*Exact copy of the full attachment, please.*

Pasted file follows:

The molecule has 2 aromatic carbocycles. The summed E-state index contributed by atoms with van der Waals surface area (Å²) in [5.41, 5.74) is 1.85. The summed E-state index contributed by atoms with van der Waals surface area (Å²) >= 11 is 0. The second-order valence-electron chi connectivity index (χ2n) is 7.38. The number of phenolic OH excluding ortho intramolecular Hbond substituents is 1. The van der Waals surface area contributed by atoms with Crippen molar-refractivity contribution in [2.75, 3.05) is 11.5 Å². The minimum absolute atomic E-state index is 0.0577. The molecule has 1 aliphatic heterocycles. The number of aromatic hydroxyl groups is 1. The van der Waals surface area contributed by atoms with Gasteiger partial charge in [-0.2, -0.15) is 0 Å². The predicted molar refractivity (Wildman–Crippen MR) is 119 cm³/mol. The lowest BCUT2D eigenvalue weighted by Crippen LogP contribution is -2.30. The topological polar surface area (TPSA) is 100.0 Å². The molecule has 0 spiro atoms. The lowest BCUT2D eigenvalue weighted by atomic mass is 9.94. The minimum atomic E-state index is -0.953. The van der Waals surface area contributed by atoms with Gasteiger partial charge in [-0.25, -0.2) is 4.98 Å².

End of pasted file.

The molecule has 2 aromatic carbocycles. The summed E-state index contributed by atoms with van der Waals surface area (Å²) in [5.41, 5.74) is 1.85. The summed E-state index contributed by atoms with van der Waals surface area (Å²) >= 11 is 0. The second-order valence-electron chi connectivity index (χ2n) is 7.38. The number of phenolic OH excluding ortho intramolecular Hbond substituents is 1. The van der Waals surface area contributed by atoms with Crippen molar-refractivity contribution in [2.75, 3.05) is 11.5 Å². The minimum absolute atomic E-state index is 0.0577. The molecule has 1 aliphatic heterocycles. The number of aromatic hydroxyl groups is 1. The van der Waals surface area contributed by atoms with Gasteiger partial charge in [-0.2, -0.15) is 0 Å². The predicted molar refractivity (Wildman–Crippen MR) is 119 cm³/mol. The lowest BCUT2D eigenvalue weighted by Crippen LogP contribution is -2.30. The topological polar surface area (TPSA) is 100.0 Å². The molecule has 0 spiro atoms. The lowest BCUT2D eigenvalue weighted by atomic mass is 9.94. The minimum atomic E-state index is -0.953. The van der Waals surface area contributed by atoms with Gasteiger partial charge in [-0.25, -0.2) is 4.98 Å².